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AT&T The Almighty Buck

AT&T Introduces "Sponsored Data" Allowing Services to Bypass 4G Data Caps 229

Posted by Unknown Lamer
from the pay-for-play dept.
sirhan writes with news that AT&T has announced a program that allows companies to pay for their services to bypass mobile data caps. "With the new Sponsored Data service, data charges resulting from eligible uses will be billed directly to the sponsoring company ... Customers will see the service offered as AT&T Sponsored Data, and the usage will appear on their monthly invoice as Sponsored Data. Sponsored Data will be delivered at the same speed and performance as any non-Sponsored Data content." The Verge comments: "If YouTube doesn't hit your data cap but Vimeo does, most people are going to watch YouTube. If Facebook feels threatened by Snapchat and launches Poke with free data, maybe it doesn't get completely ignored and fail. If Apple Maps launched with free data for navigation, maybe we'd all be driving off bridges instead of downloading Google Maps for iOS." Or, think of distributed services: Mediagoblin vs Flickr, pump.io vs twitter, ownCloud vs Google Apps. This is probably a sign that data caps are here to stay, at least for AT&T subscribers (and if it's successful...).
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AT&T Introduces "Sponsored Data" Allowing Services to Bypass 4G Data Caps

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  • Clever? (Score:3, Interesting)

    by Vermonter (2683811) on Tuesday January 07, 2014 @09:06AM (#45886535)
    This is a clever idea. After all, now they are potentially getting money from deep corporate pockets, while at the same time giving their customers a bit more. Seems like it might be a win-win for AT&T.
    • Re:Clever? (Score:5, Insightful)

      by betterunixthanunix (980855) on Tuesday January 07, 2014 @09:15AM (#45886579)

      while at the same time giving their customers a bit less

      FTFY. Remember the days when AT&T actually gave you unlimited service (back when "unlimited" actually meant "unlimited")? Remember how angry we were when they introduced the data cap?

      • Re: (Score:3, Insightful)

        You never actually had unlimited transfer quota, at the prices they were charging you it was physically impossible just due to the way spectrum works. What changed is that perhaps truth in advertising became more important (hah), or perhaps peoples understanding of what a gigabyte is got better so it became easier to tell it like it is.

      • Re:Clever? (Score:5, Insightful)

        by Impy the Impiuos Imp (442658) on Tuesday January 07, 2014 @11:01AM (#45887411) Journal

        This is anti-net neutrality under a different name. The throttle mechanism is supra-data cap charges instead of literal throttling.

        • Re:Clever? (Score:5, Interesting)

          by houstonbofh (602064) on Tuesday January 07, 2014 @11:27AM (#45887721)

          This is anti-net neutrality under a different name. The throttle mechanism is supra-data cap charges instead of literal throttling.

          No it isn't. Since bandwidth is now a metered product, this is noting more than a network 800 number. The speeds are the same, it is just a question of who pays.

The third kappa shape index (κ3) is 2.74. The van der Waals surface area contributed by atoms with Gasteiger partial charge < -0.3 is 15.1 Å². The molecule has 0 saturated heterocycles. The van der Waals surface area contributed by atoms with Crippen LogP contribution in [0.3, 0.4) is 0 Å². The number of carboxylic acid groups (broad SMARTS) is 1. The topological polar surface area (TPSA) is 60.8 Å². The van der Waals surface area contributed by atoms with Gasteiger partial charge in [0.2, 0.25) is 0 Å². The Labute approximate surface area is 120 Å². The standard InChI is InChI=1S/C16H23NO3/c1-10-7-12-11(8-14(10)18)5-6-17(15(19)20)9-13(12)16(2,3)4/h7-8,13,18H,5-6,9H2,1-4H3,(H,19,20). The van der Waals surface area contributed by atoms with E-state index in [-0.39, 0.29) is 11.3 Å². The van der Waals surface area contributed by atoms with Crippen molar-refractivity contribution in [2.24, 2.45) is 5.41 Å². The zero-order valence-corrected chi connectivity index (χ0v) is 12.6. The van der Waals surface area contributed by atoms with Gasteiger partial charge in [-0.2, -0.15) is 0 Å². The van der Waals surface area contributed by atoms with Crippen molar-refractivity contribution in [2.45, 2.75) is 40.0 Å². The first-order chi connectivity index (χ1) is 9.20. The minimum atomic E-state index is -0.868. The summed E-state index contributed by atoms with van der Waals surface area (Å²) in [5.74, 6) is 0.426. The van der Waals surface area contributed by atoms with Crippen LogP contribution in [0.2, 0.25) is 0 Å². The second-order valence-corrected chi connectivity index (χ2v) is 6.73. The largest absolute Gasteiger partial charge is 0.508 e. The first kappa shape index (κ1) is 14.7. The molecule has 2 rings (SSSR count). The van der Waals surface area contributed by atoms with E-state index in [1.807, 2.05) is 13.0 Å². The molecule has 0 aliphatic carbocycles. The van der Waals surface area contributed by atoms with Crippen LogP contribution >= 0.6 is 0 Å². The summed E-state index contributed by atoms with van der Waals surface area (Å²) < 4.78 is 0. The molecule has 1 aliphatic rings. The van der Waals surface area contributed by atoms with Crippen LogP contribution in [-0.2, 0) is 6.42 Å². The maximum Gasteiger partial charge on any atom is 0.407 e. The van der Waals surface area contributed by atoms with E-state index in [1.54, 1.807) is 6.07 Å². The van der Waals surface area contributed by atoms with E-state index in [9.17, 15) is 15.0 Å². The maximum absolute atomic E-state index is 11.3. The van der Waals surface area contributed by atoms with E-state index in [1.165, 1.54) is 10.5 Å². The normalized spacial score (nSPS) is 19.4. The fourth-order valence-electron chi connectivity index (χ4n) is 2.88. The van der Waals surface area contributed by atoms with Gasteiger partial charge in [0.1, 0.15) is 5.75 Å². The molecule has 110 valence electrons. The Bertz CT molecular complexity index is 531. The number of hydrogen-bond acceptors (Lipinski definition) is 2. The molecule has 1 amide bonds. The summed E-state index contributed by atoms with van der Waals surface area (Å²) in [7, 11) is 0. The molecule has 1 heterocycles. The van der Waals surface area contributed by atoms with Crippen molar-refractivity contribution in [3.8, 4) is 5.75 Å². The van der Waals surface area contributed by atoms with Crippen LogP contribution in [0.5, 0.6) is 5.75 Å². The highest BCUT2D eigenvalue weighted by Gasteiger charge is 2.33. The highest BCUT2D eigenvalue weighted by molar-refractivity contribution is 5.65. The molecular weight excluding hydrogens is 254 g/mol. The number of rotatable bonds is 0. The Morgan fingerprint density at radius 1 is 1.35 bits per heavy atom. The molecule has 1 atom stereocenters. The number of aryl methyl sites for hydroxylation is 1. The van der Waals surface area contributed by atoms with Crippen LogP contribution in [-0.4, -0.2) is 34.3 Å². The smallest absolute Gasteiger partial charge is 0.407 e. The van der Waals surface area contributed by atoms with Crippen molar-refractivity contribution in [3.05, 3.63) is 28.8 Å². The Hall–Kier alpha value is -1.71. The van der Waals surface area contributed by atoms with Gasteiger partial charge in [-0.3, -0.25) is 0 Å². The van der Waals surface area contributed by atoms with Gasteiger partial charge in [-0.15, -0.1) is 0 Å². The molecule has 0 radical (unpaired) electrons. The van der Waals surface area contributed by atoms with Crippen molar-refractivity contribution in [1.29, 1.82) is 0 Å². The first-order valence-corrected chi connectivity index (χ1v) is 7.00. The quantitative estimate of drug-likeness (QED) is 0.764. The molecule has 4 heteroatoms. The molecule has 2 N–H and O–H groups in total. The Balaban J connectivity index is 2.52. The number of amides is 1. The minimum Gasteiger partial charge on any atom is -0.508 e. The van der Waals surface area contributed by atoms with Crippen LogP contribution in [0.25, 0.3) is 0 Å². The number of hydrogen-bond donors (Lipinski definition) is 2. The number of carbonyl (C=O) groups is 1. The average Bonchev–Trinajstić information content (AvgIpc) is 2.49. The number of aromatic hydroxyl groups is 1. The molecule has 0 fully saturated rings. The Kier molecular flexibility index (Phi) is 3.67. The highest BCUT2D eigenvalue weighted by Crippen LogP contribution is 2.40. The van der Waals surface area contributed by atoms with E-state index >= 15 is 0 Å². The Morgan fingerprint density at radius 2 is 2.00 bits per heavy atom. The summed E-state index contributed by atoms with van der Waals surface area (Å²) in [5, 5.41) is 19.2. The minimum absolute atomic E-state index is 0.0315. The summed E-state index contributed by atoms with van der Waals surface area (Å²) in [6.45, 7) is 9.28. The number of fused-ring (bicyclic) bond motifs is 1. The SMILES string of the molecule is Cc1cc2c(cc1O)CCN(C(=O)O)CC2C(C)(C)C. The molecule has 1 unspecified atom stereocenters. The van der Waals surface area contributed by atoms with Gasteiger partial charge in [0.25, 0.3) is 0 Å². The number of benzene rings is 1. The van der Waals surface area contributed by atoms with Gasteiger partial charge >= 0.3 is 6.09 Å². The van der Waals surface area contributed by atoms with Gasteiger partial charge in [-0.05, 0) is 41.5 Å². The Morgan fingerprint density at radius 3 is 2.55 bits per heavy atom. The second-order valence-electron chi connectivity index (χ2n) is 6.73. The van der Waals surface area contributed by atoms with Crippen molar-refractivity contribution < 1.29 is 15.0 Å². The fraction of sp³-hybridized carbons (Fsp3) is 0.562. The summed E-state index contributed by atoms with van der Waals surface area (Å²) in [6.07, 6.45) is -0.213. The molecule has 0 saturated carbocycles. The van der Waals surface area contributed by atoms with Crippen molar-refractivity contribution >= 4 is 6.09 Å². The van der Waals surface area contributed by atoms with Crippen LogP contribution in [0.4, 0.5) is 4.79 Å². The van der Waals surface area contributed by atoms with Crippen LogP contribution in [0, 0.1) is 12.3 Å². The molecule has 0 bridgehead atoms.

• Re:Clever? (Score:5, Insightful)

            by mrchaotica (681592) * on Tuesday January 07, 2014 @01:06PM (#45888671)

            this is noting more than a network 800 number

            It's nothing less than turning an inherently peer-to-peer medium for expression into Cable TV 2.0. It's pretty much explicitly designed to stifle new innovation (whether created by a fledgling company or especially when created as an open, distributed/self-hosted protocol) in favor of large entrenched players like Google and Facebook.

          • by BrookHarty (9119)

            This is anti-net neutrality under a different name. The throttle mechanism is supra-data cap charges instead of literal throttling.

            No it isn't. Since bandwidth is now a metered product, this is noting more than a network 800 number. The speeds are the same, it is just a question of who pays.

            Its really simple, as an ISP, if you make your own services faster by purposly making others slow or cost more, thats against net neutrality.

            AT&T is including their own services as unmetered so customers will want to use them over others. AT&T offers owncloud an online storage you pay for monthly, yet now bandwidth is excluded. They even let you back up your home PC and Phone's internal/external storage.

            This is the the heart of network nuterality, an ISP's (Which AT&T is), charging more to us

      • AT&T did that briefly and then only for certain devices. Throughout most of their data-providing history, they've billed data by the byte and/or provided quotas. And they've never offered any combination of BYOD with uncapped data.

        In other words, AT&T has always sucked. So FWIW, this proposal isn't too bad. And also FWIW, when, in the past, I've suggested enforced network neutrality might be going too far, this is the kind of application I saw as legitimate that anti-NN laws would ban. I still th

    • by feepcreature (623518) on Tuesday January 07, 2014 @09:16AM (#45886583) Homepage